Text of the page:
By sean mcnulty
Geissel and Walter hung around all day in the hotel talking. From the restaurant, they moved to the lobby (where topics included Kant, Jung, and the recent conflict in Korea); and after the lobby, they changed to the bar (where they discussed the possibility of extra-terrestrial life, Aristotle, and the Nuremberg Trials); from there, they returned to the restaurant (where they ate pork patties and drank two bottles of red wine); and then they set off jabbering around the hotel again.
There weren’t many people in the Iverson to be bothered by their dialogue, but in each of the places they moved to, their voices echoed so loudly above all other sounds that when the occasional guest or staff member did pass them, a puzzlement was drawn on their faces which quickly turned to malaise. Their peripatetic odyssey took them to the hotel kitchens at one point and they went through the storeroom to the back doors where Mrs. Juhl’s coffin stood. It wasn’t an elegant-looking receptacle – a cracked old pinewood thing– and among the other dusty crates and containers in the storeroom, it could have been mistaken for just another box of hostelry provisions.
Walter returned to his preternatural old self when within reach of his wife’s body again, and after stating he could feel her spirit was with them, listening to them, Geissel argued: ‘We can agree the soul is imperishable but I disagree with regards location, my friend. I would suggest her soul is now above with God. You seem to be speaking of supernatural things. An area I find frankly untenable within reason.’
‘I should say it is always difficult to locate a soul, whether the body holding it is alive or not. But that doesn’t mean a soul cannot show itself to us when it wants to. They’re cunning fickle things.’
‘A disembodied waft you’d have it to be? No disrespect, Walter, but hullabaloo is all I can say. I think it’s rather insolent in the face of God to believe in all of that stuff.’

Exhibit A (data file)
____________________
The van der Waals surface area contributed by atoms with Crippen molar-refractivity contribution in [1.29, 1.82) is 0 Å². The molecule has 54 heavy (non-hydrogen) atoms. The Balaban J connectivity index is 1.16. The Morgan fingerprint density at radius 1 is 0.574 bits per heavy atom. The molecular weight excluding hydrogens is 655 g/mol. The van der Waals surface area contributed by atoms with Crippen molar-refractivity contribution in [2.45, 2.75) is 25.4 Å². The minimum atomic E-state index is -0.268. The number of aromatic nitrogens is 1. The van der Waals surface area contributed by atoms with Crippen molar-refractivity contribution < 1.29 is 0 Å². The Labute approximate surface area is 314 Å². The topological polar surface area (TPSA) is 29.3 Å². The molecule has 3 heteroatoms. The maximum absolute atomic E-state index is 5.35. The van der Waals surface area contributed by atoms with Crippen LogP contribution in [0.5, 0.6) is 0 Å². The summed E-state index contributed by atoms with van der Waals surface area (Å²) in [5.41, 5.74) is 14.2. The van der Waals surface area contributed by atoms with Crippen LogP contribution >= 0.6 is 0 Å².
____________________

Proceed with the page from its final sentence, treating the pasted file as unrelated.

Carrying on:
‘Well, I wouldn’t imagine God is unused to a little defiance from time to time.’
‘Are you one of these occultists, Walter?’
‘That word has been used more than once in reference to me, but it’s not a word I’ve ever been given to seriously mull over. I’m aware it’s used pejoratively by some – of course.’
And on and on they went until the kitchen porter interrupted them finally and shooed them away because, as he informed them, they were making the kitchen staff uncomfortable.
‘Doesn’t the presence of a dead body make them more uncomfortable?’ Geissel pointed out.
The kitchen porter answered that their words and ideas were more upsetting than the corpse at that time and they should take the rhetoric somewhere their verbosity might go unnoticed.
So the new friends acquiesced; but before leaving, Geissel decided to comment on the timeworn condition of Mrs. Juhl’s casket. ‘It’s not made of the best wood, is it?’ he said.
‘It's previously owned,’ replied Walter.
And they returned to the restaurant where more pork patties were served along with a hundred more theses before the day was through.